Economic Survey of Latin America and the Caribbean 1988

image of Economic Survey of Latin America and the Caribbean 1988

In 1988, the economic crisis of Latin America and the Caribbean took a dramatic turn. For the first time since the 1981-1983 recession, the per capita product declined to a level equivalent to that of 1978; inflation almost quadrupled to an unprecedented average of 760%, and real incomes declined in most of the countries.



El Salvador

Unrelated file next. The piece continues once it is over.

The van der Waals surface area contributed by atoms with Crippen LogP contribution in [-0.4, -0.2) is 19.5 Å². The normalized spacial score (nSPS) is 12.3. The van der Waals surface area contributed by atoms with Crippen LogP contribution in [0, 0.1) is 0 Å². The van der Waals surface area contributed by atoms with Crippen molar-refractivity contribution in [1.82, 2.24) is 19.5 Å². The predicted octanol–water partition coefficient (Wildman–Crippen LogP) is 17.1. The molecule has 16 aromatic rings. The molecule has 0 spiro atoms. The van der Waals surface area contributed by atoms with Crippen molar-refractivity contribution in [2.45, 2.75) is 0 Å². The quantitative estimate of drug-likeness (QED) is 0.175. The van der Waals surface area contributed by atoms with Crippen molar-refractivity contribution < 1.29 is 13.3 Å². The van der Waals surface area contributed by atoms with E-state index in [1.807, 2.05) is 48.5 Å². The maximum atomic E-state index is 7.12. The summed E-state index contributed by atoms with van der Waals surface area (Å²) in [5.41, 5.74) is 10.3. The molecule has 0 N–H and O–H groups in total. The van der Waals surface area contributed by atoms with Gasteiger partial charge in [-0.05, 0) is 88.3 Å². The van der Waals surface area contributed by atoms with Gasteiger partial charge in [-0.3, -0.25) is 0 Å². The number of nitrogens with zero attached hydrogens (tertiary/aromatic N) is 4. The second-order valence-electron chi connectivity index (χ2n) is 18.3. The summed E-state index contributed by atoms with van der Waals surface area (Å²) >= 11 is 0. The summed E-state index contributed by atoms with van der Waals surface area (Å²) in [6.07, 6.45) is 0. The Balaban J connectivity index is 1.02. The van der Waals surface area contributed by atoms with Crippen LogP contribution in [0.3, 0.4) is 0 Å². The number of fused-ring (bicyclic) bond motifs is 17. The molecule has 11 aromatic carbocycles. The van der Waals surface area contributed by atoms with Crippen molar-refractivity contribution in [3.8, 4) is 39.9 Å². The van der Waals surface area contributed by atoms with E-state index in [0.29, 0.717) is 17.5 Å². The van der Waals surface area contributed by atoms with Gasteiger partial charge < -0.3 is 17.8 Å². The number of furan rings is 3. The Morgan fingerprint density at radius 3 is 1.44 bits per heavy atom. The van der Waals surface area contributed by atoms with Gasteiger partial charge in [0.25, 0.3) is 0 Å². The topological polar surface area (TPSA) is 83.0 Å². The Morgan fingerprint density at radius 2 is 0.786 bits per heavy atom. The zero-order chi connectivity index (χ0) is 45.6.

The Salvadorian economy stagnated in 1988, thereby frustrating the hopes for a more vigorous recovery from the sharp downswings at the beginning of the decade. The gross domestic product grew by only 0.3%, so that its level was 6% below that of 1980, while the per capita product fell by almost 2%, ending up 27% below that of 1978. This unfavourable performance had repercussions on employment, due essentially to the decline of the agricultural and construction sectors. The rate of inflation and the fiscal deficit declined, but the external imbalance —caused principally by the severe contraction of exports in the last few years— persisted, and the international reserves dwindled. Thanks to the strong expansion of transfers from abroad, however, the balance-of-payments situation remained under control.


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